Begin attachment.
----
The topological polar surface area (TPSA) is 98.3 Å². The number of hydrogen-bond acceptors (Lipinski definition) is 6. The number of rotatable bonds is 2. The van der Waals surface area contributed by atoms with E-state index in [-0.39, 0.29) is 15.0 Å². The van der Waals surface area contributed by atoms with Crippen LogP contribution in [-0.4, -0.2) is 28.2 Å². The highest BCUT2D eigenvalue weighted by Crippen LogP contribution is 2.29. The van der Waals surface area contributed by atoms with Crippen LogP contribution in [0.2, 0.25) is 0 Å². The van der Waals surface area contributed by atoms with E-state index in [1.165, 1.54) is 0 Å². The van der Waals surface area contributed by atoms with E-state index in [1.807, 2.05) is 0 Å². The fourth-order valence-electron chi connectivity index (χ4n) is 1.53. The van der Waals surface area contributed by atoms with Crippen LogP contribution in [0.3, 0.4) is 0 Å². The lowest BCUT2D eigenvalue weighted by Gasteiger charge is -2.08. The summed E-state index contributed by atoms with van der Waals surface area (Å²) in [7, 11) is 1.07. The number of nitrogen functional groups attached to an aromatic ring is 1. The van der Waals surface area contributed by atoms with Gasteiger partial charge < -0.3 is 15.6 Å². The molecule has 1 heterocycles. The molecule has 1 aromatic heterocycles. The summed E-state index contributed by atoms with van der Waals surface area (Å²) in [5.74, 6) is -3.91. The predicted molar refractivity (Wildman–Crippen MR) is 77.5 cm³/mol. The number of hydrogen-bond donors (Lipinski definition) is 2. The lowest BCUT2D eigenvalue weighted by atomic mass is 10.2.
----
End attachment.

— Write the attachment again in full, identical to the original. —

The topological polar surface area (TPSA) is 98.3 Å². The number of hydrogen-bond acceptors (Lipinski definition) is 6. The number of rotatable bonds is 2. The van der Waals surface area contributed by atoms with E-state index in [-0.39, 0.29) is 15.0 Å². The van der Waals surface area contributed by atoms with Crippen LogP contribution in [-0.4, -0.2) is 28.2 Å². The highest BCUT2D eigenvalue weighted by Crippen LogP contribution is 2.29. The van der Waals surface area contributed by atoms with Crippen LogP contribution in [0.2, 0.25) is 0 Å². The van der Waals surface area contributed by atoms with E-state index in [1.165, 1.54) is 0 Å². The van der Waals surface area contributed by atoms with E-state index in [1.807, 2.05) is 0 Å². The fourth-order valence-electron chi connectivity index (χ4n) is 1.53. The van der Waals surface area contributed by atoms with Crippen LogP contribution in [0.3, 0.4) is 0 Å². The lowest BCUT2D eigenvalue weighted by Gasteiger charge is -2.08. The summed E-state index contributed by atoms with van der Waals surface area (Å²) in [7, 11) is 1.07. The number of nitrogen functional groups attached to an aromatic ring is 1. The van der Waals surface area contributed by atoms with Gasteiger partial charge < -0.3 is 15.6 Å². The molecule has 1 heterocycles. The molecule has 1 aromatic heterocycles. The summed E-state index contributed by atoms with van der Waals surface area (Å²) in [5.74, 6) is -3.91. The predicted molar refractivity (Wildman–Crippen MR) is 77.5 cm³/mol. The number of hydrogen-bond donors (Lipinski definition) is 2. The lowest BCUT2D eigenvalue weighted by atomic mass is 10.2.